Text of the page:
TRENTON – Several hundred of New Jersey’s essential public workers filled the State Capitol Annex for a boisterous noon rally to protest what could be at least a 20 percent spike in their healthcare premium as early as January of next year. The crowd’s spirited chants, sirens, bells, and whistles echoed beyond the empty corridors of the State Capitol into the surrounding streets of downtown Trenton.
Preliminary action to advance the hike could come as early as later Wednesday at an afternoon meeting of the State Health Benefit Commission.
After two years of a pandemic, that killed dozens of their colleagues and disabled even more, this crowd was angry that the state they had put so much on the line for, was poised to dramatically hike up the cost of their health insurance with an explanation that it was justified because the workers had collectively increased utilization of healthcare services.
FOOD VERSUS HEALTHCARE
“There’s no way that we should have to choose between healthcare and feeding our families,” Michael Jackson, with AFSCME Council 52 Local 2272 told the energized crowd. “The excuse that there was more usage of our healthcare plan is not in any way a justification of an increase. We all know the biggest reason for these increases was because of the COVID pandemic which we stood on the front lines fighting to keep our communities safe.”
Jackson continued. “All public employers made it mandatory for us to be tested weekly and that’s where these costs came from. New Jersey received billions of dollars [for COVID relief from Washington] and not one cent was allocated to help negate the rise in healthcare costs. Doesn’t this sound like an economic impact of COVID? That’s what the American Rescue Plan was made for, correct?
The loud crowd cheered in response.
The only elected official to address the rally was Trenton Mayor Reed Gusciora (below) who reminded the crowd that “without the unions, without the workers, the city and the state would be shut down.”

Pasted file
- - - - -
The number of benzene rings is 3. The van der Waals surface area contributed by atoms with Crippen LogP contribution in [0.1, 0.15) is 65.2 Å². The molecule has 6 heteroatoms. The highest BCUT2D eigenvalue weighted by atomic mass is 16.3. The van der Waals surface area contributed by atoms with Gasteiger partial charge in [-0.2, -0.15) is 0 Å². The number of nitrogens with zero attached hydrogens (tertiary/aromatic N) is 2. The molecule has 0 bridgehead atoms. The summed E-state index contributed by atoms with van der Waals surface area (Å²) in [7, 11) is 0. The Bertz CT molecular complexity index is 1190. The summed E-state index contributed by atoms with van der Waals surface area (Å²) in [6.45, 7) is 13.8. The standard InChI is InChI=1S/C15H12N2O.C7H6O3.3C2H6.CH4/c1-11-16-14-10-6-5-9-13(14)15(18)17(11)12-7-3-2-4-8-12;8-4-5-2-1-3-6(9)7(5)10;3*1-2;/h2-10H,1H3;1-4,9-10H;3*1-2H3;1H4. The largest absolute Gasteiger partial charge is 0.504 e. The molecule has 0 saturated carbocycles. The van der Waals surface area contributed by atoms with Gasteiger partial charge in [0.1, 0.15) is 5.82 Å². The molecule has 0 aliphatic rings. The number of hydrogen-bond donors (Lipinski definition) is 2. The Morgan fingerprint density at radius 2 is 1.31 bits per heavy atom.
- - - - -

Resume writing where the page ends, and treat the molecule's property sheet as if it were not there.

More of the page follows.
SLOW RATE HIKE EXPRESS
In a statement, Senate Majority Leader M. Teresea Ruiz implored the panels reviewing the healthcare plan premium rate structure not to be in a rush.
“The financial realities we have faced due to the pandemic have been tough,” Ruiz wrote. “With the recent announcement of a double digit increase for public employee health benefits, the outpouring of concern on this issue is understandable. While nationwide health benefit rate trends have increased roughly 10 percent, New Jersey’s increase absent any solution, could ultimately lead to higher property taxes. We should all be concerned because there are consequences for employees, state and local government, schools and the taxpayers.”
Ruiz continued. “More robust discussions need to occur to find immediate solutions to lessen the financial impact this year and to produce long term cost savings. The committees should put off approval of the proposal to allow for productive negotiations to find these solutions.”
At the rally, behind a sea of CWA red T-shirts that filled the annex was the NJ PBA hospitality trailer with a strong showing of PBA delegates from around the state quite vocal about their opposition to the rate hike. Large contingents from the American Federation of Teachers, the American Federation of State, County and Municipal Employees intermingled with representatives from smaller unions. Throughout the rally the crowd would break out into chants like “all day, all night, health care is a right”.
As Banita Herndon, a nurse at University Hospital and a member of the Health Professionals and Allied Employees, took to the podium she extended her fist up in the air with a defiance that engaged the crowd looking to vent.
HURTING THOSE THAT HELPED?
“If you are in health care you know about short staffing,” Herndon told the rally. “At University Hospital in Newark we have labored for years under a substandard healthcare shortage and today we are trying to prevent that for us. This hike will make it even more difficult for healthcare workers to get good healthcare. Imagine that—the people working in the trenches.”